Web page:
THE FACTS: The man’s injuries are real. Arabic-language experts and the Palestinian journalist who captured the emotional exchange on video say the injured man and others surrounding him were trying to calm the woman, who believed her son had been mortally wounded in an attack during the Israel-Hamas war. The video shows a man sitting on a hospital bed with a large, bloodied bandage wrapped around his head while wearing a blood-soaked t-shirt and tattered pants. He and the men around him speak animatedly to the visibly emotional woman, and at one point, one of the men unwraps the bandage to show the woman the extent of injuries underneath. “This is gold. A Palestinian mother sees images online showing her son injured. She races to the hospital only to find it’s all fake,” one Instagram user who shared the brief clip wrote in a post that’s been liked more than 11,000 times . “He is fine, it’s just an act mommy. It’s called Pallywood. Sad so many are being manipulated.” But the unidentified man’s injuries are real. Taoufik Ben-Amor, a senior lecturer in Arabic studies at Columbia University in New York, confirmed the men are trying to assure the woman that the injuries are not that serious and that her son will be fine. Nasr Abdo, who is also a lecturer at Columbia University, agreed, after reviewing the video. “This is a very cultural thing, people and the injured patient are trying to calm the mother down by saying that he is fine and not badly injured,” he wrote in an email. “But there is no indication at all that this is acting. It’s just the way in Arabic saying he is going to be fine.” Mohmmed Awad, a Palestinian journalist who filmed the video, didn’t respond to messages seeking comment this week, but he conveyed to Kashif, a Palestinian fact checking website, a similar explanation. Awad, who shared a snippet of the fact check story on Instagram, said the incident happened last week at the Nasser Medical Hospital in Khan Yunis, a city in southern Gaza. He said the woman came into the hospital screaming, so he followed her to the intensive care unit where her son was being treated for a head injury. “She thought he was martyred,” Awad told the organization in Arabic. “In the video, they were just reassuring her that her son is okay. Even the injured young man sat up and took the bandage off his head to tell her he was okay.”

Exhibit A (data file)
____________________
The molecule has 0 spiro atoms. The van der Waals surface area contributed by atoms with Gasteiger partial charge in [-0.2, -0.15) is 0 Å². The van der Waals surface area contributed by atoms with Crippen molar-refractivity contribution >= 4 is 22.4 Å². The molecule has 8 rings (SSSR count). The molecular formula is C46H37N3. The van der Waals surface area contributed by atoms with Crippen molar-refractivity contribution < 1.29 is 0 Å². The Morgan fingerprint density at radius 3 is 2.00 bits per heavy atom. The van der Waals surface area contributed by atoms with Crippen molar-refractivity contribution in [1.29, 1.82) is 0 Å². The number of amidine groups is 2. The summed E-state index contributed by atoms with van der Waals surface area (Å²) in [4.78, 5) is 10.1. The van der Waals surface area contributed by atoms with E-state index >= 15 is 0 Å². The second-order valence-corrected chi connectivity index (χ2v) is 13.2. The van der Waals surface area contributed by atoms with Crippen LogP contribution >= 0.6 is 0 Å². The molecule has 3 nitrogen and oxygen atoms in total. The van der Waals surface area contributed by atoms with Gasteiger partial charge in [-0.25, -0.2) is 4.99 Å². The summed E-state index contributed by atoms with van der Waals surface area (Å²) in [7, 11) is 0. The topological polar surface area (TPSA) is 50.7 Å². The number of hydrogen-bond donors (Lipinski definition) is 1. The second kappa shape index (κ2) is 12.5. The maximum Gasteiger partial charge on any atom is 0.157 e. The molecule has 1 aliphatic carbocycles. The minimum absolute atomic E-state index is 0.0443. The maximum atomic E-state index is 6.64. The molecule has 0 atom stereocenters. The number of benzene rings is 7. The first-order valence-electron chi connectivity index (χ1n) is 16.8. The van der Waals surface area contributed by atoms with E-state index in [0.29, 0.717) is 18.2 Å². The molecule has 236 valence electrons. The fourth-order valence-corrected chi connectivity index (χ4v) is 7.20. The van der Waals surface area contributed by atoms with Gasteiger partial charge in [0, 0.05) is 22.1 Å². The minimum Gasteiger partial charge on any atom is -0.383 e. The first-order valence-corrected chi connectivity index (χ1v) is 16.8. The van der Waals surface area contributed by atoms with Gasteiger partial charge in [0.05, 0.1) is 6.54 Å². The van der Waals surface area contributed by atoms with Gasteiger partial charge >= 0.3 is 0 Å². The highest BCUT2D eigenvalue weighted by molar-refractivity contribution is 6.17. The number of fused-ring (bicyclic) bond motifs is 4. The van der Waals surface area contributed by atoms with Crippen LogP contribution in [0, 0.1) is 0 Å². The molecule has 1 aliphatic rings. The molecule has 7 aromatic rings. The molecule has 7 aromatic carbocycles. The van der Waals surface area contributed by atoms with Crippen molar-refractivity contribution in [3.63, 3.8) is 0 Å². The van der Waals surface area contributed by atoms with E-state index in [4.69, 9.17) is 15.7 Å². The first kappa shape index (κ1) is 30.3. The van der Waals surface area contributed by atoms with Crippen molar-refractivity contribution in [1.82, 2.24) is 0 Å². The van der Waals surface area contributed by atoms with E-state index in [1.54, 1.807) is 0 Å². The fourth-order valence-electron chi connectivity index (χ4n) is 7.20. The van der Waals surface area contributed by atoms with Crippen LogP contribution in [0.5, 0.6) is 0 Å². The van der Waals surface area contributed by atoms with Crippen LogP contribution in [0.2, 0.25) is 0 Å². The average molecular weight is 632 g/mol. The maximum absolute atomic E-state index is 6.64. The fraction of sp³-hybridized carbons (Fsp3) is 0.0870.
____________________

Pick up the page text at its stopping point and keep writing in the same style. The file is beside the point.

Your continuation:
— Associated Press writer Philip Marcelo in New York and editor Nadia Ahmed in London contributed this report.
NATO has not urged Ukraine to surrender, despite what social media posts claim
CLAIM: The North Atlantic Treaty Organization has called on Ukraine to surrender to Russia.
THE FACTS: The 31-nation alliance has made no such call, and its secretary general this week stressed that NATO remains committed to supporting Ukraine and that any decision to negotiate peace would be up to the Eastern European nation. The claim was made in a video circulating online, which said U.S. and European officials are calling on Ukrainian President Volodymyr Zelenskyy to negotiate peace with Russia and bring an end to the war. “NATO calls on Ukraine to SURRENDER & GAME OVER,” reads the text over the video, which includes snippets of war footage interspersed with Zelenskyy’s public appearances and screenshots of various news stories about the ongoing conflict. But the military alliance, which includes the U.S., Canada and much of western Europe, has made no such statement. “This is a bogus claim,” the organization stressed in an emailed reply to The Associated Press this week. “NATO’s position on this matter has been clear and consistent throughout.” The organization’s statement pointed to NATO Secretary-General Jens Stoltenberg ’s comments Tuesday reaffirming that the alliance remains committed to supporting Ukraine militarily. “We cannot allow President Putin to win,” he said ahead of a meeting of the Foreign Affairs Council of the European Union, according to a transcript of the remarks. Stoltenberg added that any negotiations with Russia are ultimately up to Ukraine. “It is for Ukraine to decide on what are acceptable conditions for negotiations and, even more important, what are acceptable conditions for any agreement,” he said. The widely shared video cites an NBC News story from earlier this month reporting that U.S. and European officials are privately talking with their Ukrainian counterparts about what peace with Russia might entail, including what Ukraine might need to give up in such a deal. But the Biden administration, in a statement to NBC News, reiterated that “any decisions about negotiations are up to Ukraine.”
— Philip Marcelo.